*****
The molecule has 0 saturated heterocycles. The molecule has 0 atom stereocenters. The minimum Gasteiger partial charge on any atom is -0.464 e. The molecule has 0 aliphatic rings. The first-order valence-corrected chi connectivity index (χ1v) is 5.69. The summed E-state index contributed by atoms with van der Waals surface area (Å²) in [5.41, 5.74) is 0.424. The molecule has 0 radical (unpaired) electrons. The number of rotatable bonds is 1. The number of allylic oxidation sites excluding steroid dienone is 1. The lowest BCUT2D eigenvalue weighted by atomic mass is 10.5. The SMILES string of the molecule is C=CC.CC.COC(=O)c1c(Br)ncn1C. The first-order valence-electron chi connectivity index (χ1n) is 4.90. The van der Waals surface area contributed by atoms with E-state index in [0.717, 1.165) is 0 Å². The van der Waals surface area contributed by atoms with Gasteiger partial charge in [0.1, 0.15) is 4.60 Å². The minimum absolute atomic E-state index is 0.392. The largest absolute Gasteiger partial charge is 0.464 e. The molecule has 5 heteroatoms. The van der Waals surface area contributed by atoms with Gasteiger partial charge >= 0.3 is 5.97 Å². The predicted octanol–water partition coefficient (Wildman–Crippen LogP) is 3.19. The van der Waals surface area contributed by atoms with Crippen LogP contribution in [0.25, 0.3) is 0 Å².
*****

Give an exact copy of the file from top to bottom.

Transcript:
The molecule has 0 saturated heterocycles. The molecule has 0 atom stereocenters. The minimum Gasteiger partial charge on any atom is -0.464 e. The molecule has 0 aliphatic rings. The first-order valence-corrected chi connectivity index (χ1v) is 5.69. The summed E-state index contributed by atoms with van der Waals surface area (Å²) in [5.41, 5.74) is 0.424. The molecule has 0 radical (unpaired) electrons. The number of rotatable bonds is 1. The number of allylic oxidation sites excluding steroid dienone is 1. The lowest BCUT2D eigenvalue weighted by atomic mass is 10.5. The SMILES string of the molecule is C=CC.CC.COC(=O)c1c(Br)ncn1C. The first-order valence-electron chi connectivity index (χ1n) is 4.90. The van der Waals surface area contributed by atoms with E-state index in [0.717, 1.165) is 0 Å². The van der Waals surface area contributed by atoms with Gasteiger partial charge in [0.1, 0.15) is 4.60 Å². The minimum absolute atomic E-state index is 0.392. The largest absolute Gasteiger partial charge is 0.464 e. The molecule has 5 heteroatoms. The van der Waals surface area contributed by atoms with Gasteiger partial charge >= 0.3 is 5.97 Å². The predicted octanol–water partition coefficient (Wildman–Crippen LogP) is 3.19. The van der Waals surface area contributed by atoms with Crippen LogP contribution in [0.25, 0.3) is 0 Å².